Editor’s Note: In the January/February 2017 issue, late editor Shelley Gabert shared Dr. Linda and David Patton’s journey to build the first Leadership in Energy and Environmental Design (LEED) Platinum Certified residential property in Jefferson City. In mid-December the Pattons moved in. Find out more about their finished home on Hayselton Drive and its unique, “green” touches. Read Gabert’s original story at HERMagazineMidMo.com/the-gardens.
Walking into Dr. Linda and David Patton’s new home might give an illusion of extra space.
“Even though the square footage is the same as our old house, the design makes this one feel so much bigger,” David said.
A cathedral-style layout in the living room and tall ceilings – up to 14 feet in certain spots – give it a roomy feel.
“All of this is just much more spacious,” Linda agreed.
Then there’s the open design.
When you open the front door, you’ll notice a sofa and other living amenities to your right. To your left, you’ll see the kitchen table. Together, the living and dining areas take up the same amount of space typically found in two rooms. But without walls separating them, they feel almost like one large room.
Behind them is the kitchen – appliances and countertops with a bar that faces the dining table. That layout allows a closer connection between folks in the cooking and living areas than you would find in many homes. For instance, one Patton could chop onions at the bar while easily carrying a conversation with the other who is seated at the table.
“We wanted the open flow of the front room into the kitchen,” Linda said.
“It makes it feel like a bigger space,” David added.
The home in a quiet Central Jefferson City neighborhood is newly-built. David, a vice principal at Thomas Jefferson Middle School, and Linda, a veterinarian at Westside Veterinary Clinic, spent about three years planning the design. On a chilly Saturday in mid-December, they were finally able to move in.
“We’re pretty thrilled to finally be in,” Linda said.
The couple worked with builder Mike Luebbering and architect Michael Klement. They followed each step of the design process, and spent countless hours painting, staining and refinishing.
Their concept is part of the Not So Big House movement. It doesn’t mean it is small like a tiny house, but it’s not a mansion either. It means the home is designed and built to perfectly suit the way each homeowner or family lives.
“For the plans, it’s like they pulled them right off the paper,” David said.
His wife agreed, “For the most part, it is everything we imagined.”
Originally, the Pattons planned to purchase and remodel the house that previously occupied this one’s space. But when Luebbering discovered the required effort and expenses that would take, they opted instead to demolish it and build a new one.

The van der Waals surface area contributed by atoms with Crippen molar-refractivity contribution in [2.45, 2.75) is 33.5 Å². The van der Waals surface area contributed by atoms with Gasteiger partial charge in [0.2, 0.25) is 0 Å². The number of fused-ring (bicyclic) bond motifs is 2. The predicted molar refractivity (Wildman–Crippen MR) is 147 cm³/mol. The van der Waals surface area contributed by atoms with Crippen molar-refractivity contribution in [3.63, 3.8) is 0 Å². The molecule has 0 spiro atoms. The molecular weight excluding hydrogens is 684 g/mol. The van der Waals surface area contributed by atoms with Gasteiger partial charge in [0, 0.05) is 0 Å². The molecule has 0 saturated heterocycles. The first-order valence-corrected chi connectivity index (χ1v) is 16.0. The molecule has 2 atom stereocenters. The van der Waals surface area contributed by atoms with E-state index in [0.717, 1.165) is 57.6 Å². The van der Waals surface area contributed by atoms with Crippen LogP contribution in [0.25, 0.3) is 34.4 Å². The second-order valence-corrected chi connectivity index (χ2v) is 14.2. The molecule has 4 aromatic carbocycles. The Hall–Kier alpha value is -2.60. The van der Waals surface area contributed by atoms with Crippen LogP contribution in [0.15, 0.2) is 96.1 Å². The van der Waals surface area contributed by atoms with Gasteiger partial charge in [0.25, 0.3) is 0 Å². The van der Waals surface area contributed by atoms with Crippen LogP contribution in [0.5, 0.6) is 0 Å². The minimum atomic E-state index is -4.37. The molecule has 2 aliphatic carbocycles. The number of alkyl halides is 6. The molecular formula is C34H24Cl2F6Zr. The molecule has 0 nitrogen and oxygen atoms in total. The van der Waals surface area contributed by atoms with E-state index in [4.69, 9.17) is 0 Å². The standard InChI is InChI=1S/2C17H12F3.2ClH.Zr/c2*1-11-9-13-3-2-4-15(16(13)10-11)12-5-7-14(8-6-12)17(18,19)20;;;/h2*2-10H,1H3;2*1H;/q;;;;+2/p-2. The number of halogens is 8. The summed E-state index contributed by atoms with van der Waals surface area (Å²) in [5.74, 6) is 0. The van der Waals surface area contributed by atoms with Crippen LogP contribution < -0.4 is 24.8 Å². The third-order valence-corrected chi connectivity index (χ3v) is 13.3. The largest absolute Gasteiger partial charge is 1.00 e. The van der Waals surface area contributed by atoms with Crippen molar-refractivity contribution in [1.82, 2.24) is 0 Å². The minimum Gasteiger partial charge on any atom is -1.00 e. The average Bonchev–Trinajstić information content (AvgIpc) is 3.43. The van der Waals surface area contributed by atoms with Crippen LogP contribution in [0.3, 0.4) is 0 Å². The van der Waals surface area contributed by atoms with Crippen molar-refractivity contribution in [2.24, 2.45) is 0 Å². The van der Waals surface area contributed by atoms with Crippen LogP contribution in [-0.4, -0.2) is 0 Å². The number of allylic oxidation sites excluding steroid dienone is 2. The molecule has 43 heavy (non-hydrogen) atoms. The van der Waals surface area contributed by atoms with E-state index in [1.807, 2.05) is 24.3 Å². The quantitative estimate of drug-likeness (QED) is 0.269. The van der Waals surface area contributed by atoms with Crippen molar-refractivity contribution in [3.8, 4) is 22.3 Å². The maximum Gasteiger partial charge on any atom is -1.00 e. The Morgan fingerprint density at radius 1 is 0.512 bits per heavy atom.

“So we started fresh,” Linda said.
That open-layout design continues throughout the rest of the home. Walk past the kitchen to arrive at a craft room, which leads you to the garage. A master bedroom connects through a wide doorway to the library, the perfect space for the Pattons to practice yoga or read Scripture.
Even the yard contains an open, welcoming vibe. Outside living areas are emphasized in the front yard, not the back.
“We also said we wanted to have an open feel to the street,” David said. “We wanted a porch where we could connect with the neighborhood.”
The Pattons share their home with two easygoing dogs, one attention-loving cat and another feline who’s less sociable.
What you won’t find in the house, though, are empty rooms with no purpose.
“We really use every room most every day,” Linda said.
OTHER CONCEPTS AND FIXTURES OF THE HOME
—- ENERGY EFFICIENCY
The couple plans to apply for Leadership in Energy and Environmental Design (LEED) certification. All appliances are locally-purchased and energy-efficient, and a boiler provides radiant floor heating to the main body of the home. The craft room and garage use a mini-split system. “Because these rooms are used less often, we can use less energy by not heating and cooling them,” Linda said.
—- WATER CONSERVATION
The Pattons use an aquifer to harvest rainwater. When rain drops land on their roof, their system will collect them and pump them into a waterfall in their front yard, which recirculates the water to prevent it from growing stagnant. This summer, Linda will start using that harvested rainwater to irrigate her garden. David emphasized the native grasses he plans to use in his landscaping. A favorite is Buffalo grass, a species that requires minimal watering and mowing.
—- MARBLE AND CONCRETE COUNTERTOPS
The couple purchased concrete mix, then learned from a friend’s advice and some YouTube videos how to mold it to kitchen countertops. They experimented with a small piece before they made the rest of the bar. They incorporated pieces of marble they received from another friend into the design.
—- RECYCLED MATERIALS
Many fixtures of the new home came from salvaged materials from the old one. Pillars just outside the front door, for instance, came from the former house’s fireplace, and wood paneling in closet doors came from its doorways.